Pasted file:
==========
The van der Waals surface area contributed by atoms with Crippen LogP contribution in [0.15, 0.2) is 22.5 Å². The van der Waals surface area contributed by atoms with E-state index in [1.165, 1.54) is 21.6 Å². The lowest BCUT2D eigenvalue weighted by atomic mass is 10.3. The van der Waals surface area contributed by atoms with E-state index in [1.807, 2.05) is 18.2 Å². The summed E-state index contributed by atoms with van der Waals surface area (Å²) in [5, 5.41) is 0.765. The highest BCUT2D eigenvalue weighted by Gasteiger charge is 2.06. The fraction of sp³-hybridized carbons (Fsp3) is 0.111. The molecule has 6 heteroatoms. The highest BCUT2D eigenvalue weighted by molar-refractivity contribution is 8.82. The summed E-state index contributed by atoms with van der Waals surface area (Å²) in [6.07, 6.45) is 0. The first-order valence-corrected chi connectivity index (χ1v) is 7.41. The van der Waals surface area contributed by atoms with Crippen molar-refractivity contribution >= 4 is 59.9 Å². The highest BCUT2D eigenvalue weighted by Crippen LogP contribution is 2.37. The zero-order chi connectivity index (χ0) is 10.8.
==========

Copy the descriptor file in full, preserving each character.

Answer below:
The van der Waals surface area contributed by atoms with Crippen LogP contribution in [0.15, 0.2) is 22.5 Å². The van der Waals surface area contributed by atoms with E-state index in [1.165, 1.54) is 21.6 Å². The lowest BCUT2D eigenvalue weighted by atomic mass is 10.3. The van der Waals surface area contributed by atoms with E-state index in [1.807, 2.05) is 18.2 Å². The summed E-state index contributed by atoms with van der Waals surface area (Å²) in [5, 5.41) is 0.765. The highest BCUT2D eigenvalue weighted by Gasteiger charge is 2.06. The fraction of sp³-hybridized carbons (Fsp3) is 0.111. The molecule has 6 heteroatoms. The highest BCUT2D eigenvalue weighted by molar-refractivity contribution is 8.82. The summed E-state index contributed by atoms with van der Waals surface area (Å²) in [6.07, 6.45) is 0. The first-order valence-corrected chi connectivity index (χ1v) is 7.41. The van der Waals surface area contributed by atoms with Crippen molar-refractivity contribution >= 4 is 59.9 Å². The highest BCUT2D eigenvalue weighted by Crippen LogP contribution is 2.37. The zero-order chi connectivity index (χ0) is 10.8.